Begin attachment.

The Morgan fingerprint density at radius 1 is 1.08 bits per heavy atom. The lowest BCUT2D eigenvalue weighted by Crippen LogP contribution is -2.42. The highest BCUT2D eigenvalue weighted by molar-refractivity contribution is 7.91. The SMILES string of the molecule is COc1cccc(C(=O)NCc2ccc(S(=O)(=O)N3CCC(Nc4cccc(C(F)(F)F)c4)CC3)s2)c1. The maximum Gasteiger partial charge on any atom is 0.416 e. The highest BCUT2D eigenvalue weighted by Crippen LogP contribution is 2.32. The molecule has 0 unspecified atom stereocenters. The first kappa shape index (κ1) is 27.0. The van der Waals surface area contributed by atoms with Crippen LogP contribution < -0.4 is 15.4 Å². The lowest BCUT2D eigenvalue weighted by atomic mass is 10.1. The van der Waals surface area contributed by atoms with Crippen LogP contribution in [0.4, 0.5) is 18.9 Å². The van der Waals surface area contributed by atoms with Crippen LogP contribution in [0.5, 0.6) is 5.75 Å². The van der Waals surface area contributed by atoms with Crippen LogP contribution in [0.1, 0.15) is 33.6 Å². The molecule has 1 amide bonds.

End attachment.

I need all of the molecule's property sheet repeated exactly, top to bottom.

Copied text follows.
The Morgan fingerprint density at radius 1 is 1.08 bits per heavy atom. The lowest BCUT2D eigenvalue weighted by Crippen LogP contribution is -2.42. The highest BCUT2D eigenvalue weighted by molar-refractivity contribution is 7.91. The SMILES string of the molecule is COc1cccc(C(=O)NCc2ccc(S(=O)(=O)N3CCC(Nc4cccc(C(F)(F)F)c4)CC3)s2)c1. The maximum Gasteiger partial charge on any atom is 0.416 e. The highest BCUT2D eigenvalue weighted by Crippen LogP contribution is 2.32. The molecule has 0 unspecified atom stereocenters. The first kappa shape index (κ1) is 27.0. The van der Waals surface area contributed by atoms with Crippen LogP contribution < -0.4 is 15.4 Å². The lowest BCUT2D eigenvalue weighted by atomic mass is 10.1. The van der Waals surface area contributed by atoms with Crippen LogP contribution in [0.4, 0.5) is 18.9 Å². The van der Waals surface area contributed by atoms with Crippen LogP contribution in [0.5, 0.6) is 5.75 Å². The van der Waals surface area contributed by atoms with Crippen LogP contribution in [0.1, 0.15) is 33.6 Å². The molecule has 1 amide bonds.